If God made everything, then who made God?” This is a question I often I hear from skeptics early in our conversation. As is often the case in these conversations, this question presupposes its own answer, and that is the whole problem with this line of thinking. To answer, we have to do what Jesus did, and answer the root of the question before answering the question itself.
As Christians, we know that no one created God. He said “I am the LORD, and there is no other, besides me there is no God” (Isaiah 45:5, ESV). Because of this, we know there was nothing before God. And ever since Pasteur put the theory of spontaneous generation on the ash heap of junk science, we have known that nothing comes from nothing. That is, until some scientists revived the theory and applied it to whole universes instead of just maggots. They had to do this so they could explain the universe without needing God.
And this is the root of their problem. Skeptics are so afraid that there could be a God who owns them and to whom they owe their lives and allegiance that they must come up with a worldview that denies His existence and gives them an excuse not to believe. Unfortunately, this won’t work well for them. They may say, “[God] cannot touch us, for we have made a lie our refuge and falsehood our hiding place” (Isaiah 28:15, NIV), but God says, “The fool says in his heart, ‘There is no God.‘” He also tells us that they actually know that He exists but are suppressing that truth in their unrighteousness (Romans 1:18-20). It is foolish to try and hide from God behind a lie.
Christians often feel on the defensive when skeptics raise intelligent-sounding questions like, “who made God?” But we have to realize the skeptic’s problem is his deep denial of reality.
But even supposing they were being honest, their reasoning doesn’t make sense. If you take the godless worldview back all the way to its root you find that from the outset they presume nothing exists apart from natural things we can see and touch and test scientifically. Therefore, if a god existed, it would be part of that nature. And we can observe that nature is not static, things come and go, and everything has a cause. In this worldview it makes perfect sense to ask who created god because their concept of god is a creature just like us.
If we follow this logic all the way back, we must admit that there had to be a first thing from which all things came into existence. The Kalam Cosmological argument says that everything that came into existence has a cause outside itself. The universe came into existence. So the universe must have a cause outside itself. This First Cause must be greater than the universe, and cannot itself be caused by anything prior. If it had a cause, then it is no better than the universe it caused, and we must go back further to explain it.
So there are only two kinds of things: things that were brought into existence, and the One First Cause that was uncaused. It is self-existent and depends on nothing. Without this First Cause, we cannot explain the existence of the universe. And we can also see that this First Cause cannot be a material being made out of the stuff He made. He must be something greater and eternal. This First Cause is God.
But skeptics usually say it is nonsense to assert something that is eternal, universal, and immaterial. However, they rely on something like this every moment of every day: the laws of logic. If everything goes back to material things, then how do you explain the existence and reliability of the laws of logic? What material thing gave rise to them? And if something material did bring them into existence, how can these laws apply equally everywhere in the universe? There is no universal material thing that could make logic apply here, on Jupiter, and in far galaxies equally well as they do. The laws of logic are also immaterial. You cannot buy a pound of logic. You cannot measure the length of a thought. God’s name for the laws of logic is wisdom (Proverbs 8:22-31), and He made wisdom before He made the universe. They have eternally been here. Some skeptics like to say that gravity caused the universe, but that is only substituting one eternal, immaterial, universal starting point for another. So, if they were honest, skeptics would have to admit they really can’t explain anything without resorting to something eternal, universal, and immaterial. So the real proof of God’s existence is that without Him you can prove nothing at all. All reasoning is dependent on Him. All the skeptics’ arguments depend on the very thing they deny.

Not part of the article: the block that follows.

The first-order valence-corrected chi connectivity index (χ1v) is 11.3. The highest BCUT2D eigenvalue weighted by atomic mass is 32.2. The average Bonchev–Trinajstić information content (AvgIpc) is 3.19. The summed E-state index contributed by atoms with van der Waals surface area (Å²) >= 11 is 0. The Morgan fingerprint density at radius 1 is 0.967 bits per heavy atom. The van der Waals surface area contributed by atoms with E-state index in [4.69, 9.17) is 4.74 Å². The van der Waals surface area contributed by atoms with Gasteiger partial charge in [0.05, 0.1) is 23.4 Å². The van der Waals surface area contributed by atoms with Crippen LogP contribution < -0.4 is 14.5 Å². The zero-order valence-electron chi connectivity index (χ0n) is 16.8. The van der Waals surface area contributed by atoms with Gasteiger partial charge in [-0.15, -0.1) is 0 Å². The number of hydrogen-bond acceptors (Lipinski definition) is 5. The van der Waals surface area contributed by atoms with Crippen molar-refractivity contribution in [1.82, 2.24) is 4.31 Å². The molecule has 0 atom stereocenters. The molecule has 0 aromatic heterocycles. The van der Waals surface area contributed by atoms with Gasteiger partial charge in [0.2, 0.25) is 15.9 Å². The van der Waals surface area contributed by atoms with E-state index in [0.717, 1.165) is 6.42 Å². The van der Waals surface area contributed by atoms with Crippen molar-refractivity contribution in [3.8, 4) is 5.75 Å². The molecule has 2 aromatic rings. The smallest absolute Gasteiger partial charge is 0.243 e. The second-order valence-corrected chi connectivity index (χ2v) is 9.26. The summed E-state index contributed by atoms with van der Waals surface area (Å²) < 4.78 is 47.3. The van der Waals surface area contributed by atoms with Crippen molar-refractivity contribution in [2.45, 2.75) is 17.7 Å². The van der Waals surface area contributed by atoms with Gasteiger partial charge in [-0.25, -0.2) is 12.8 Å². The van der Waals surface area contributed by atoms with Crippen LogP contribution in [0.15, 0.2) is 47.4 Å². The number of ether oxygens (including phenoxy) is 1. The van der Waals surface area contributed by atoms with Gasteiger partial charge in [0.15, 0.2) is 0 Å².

Only if you assume in advance that eternal, universal, and immaterial can exist does it become nonsense to assert the existence of God. You have to start with the presupposition, the preconceived notion, the bias that something like God is not possible. Skeptics don’t like to admit they start with preconceived notions. They like to think they start with just their observations of the universe, just the facts, and can explain the existence of everything. In all my years of talking with hundreds of skeptics, I have only once found a skeptic honest and humble enough to admit she was starting from a belief that everything must exist as part of the natural world.
Christians often feel on the defensive when skeptics raise intelligent-sounding questions like, “who made God?” But we have to realize the skeptic’s problem is his deep denial of reality. The Christian worldview actually has an explanation for the existence of everything because we believe in God who is powerful and eternal enough to be that First Cause. Skeptics can explain nothing at all without depending on Him. I don’t suggest you try to argue them out of their beliefs, though. I suggest you love them and pray for them. They need the very God they are running from, and they are afraid even to make sense.
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